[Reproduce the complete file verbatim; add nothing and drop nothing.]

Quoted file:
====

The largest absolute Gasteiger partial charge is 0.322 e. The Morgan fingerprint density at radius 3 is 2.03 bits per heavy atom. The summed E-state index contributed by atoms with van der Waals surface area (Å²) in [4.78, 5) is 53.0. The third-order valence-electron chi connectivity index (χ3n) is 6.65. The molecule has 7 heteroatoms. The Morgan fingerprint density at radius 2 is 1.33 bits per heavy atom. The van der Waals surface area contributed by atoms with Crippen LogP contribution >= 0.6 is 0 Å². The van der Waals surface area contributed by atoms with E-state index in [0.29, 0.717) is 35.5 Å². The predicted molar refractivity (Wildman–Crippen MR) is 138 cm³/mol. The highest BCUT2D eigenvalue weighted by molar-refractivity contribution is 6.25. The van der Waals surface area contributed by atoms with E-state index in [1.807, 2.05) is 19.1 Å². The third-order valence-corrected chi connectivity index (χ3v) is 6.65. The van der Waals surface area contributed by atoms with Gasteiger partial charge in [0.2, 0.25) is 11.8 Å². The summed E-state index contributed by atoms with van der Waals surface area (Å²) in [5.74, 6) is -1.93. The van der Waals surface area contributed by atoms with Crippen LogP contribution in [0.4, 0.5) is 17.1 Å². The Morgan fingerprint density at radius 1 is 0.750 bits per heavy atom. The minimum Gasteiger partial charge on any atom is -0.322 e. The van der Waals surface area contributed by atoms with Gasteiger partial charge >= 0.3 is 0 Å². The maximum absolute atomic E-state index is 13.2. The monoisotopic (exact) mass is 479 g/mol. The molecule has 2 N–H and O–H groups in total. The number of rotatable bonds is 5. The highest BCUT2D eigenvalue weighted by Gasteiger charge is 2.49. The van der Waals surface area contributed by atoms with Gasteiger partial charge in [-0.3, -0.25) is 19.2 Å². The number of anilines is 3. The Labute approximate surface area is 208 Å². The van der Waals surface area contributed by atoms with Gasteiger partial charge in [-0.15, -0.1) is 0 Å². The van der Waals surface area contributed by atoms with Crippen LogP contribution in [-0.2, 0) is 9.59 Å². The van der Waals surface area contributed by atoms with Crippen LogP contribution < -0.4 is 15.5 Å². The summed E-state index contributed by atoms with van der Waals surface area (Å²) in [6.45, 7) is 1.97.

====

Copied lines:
The largest absolute Gasteiger partial charge is 0.322 e. The Morgan fingerprint density at radius 3 is 2.03 bits per heavy atom. The summed E-state index contributed by atoms with van der Waals surface area (Å²) in [4.78, 5) is 53.0. The third-order valence-electron chi connectivity index (χ3n) is 6.65. The molecule has 7 heteroatoms. The Morgan fingerprint density at radius 2 is 1.33 bits per heavy atom. The van der Waals surface area contributed by atoms with Crippen LogP contribution >= 0.6 is 0 Å². The van der Waals surface area contributed by atoms with E-state index in [0.29, 0.717) is 35.5 Å². The predicted molar refractivity (Wildman–Crippen MR) is 138 cm³/mol. The highest BCUT2D eigenvalue weighted by molar-refractivity contribution is 6.25. The van der Waals surface area contributed by atoms with E-state index in [1.807, 2.05) is 19.1 Å². The third-order valence-corrected chi connectivity index (χ3v) is 6.65. The van der Waals surface area contributed by atoms with Gasteiger partial charge in [0.2, 0.25) is 11.8 Å². The summed E-state index contributed by atoms with van der Waals surface area (Å²) in [5.74, 6) is -1.93. The van der Waals surface area contributed by atoms with Crippen LogP contribution in [0.4, 0.5) is 17.1 Å². The Morgan fingerprint density at radius 1 is 0.750 bits per heavy atom. The minimum Gasteiger partial charge on any atom is -0.322 e. The van der Waals surface area contributed by atoms with Gasteiger partial charge >= 0.3 is 0 Å². The maximum absolute atomic E-state index is 13.2. The monoisotopic (exact) mass is 479 g/mol. The molecule has 2 N–H and O–H groups in total. The number of rotatable bonds is 5. The highest BCUT2D eigenvalue weighted by Gasteiger charge is 2.49. The van der Waals surface area contributed by atoms with Gasteiger partial charge in [-0.3, -0.25) is 19.2 Å². The number of anilines is 3. The Labute approximate surface area is 208 Å². The van der Waals surface area contributed by atoms with Gasteiger partial charge in [-0.15, -0.1) is 0 Å². The van der Waals surface area contributed by atoms with Crippen LogP contribution in [-0.2, 0) is 9.59 Å². The van der Waals surface area contributed by atoms with Crippen LogP contribution < -0.4 is 15.5 Å². The summed E-state index contributed by atoms with van der Waals surface area (Å²) in [6.45, 7) is 1.97.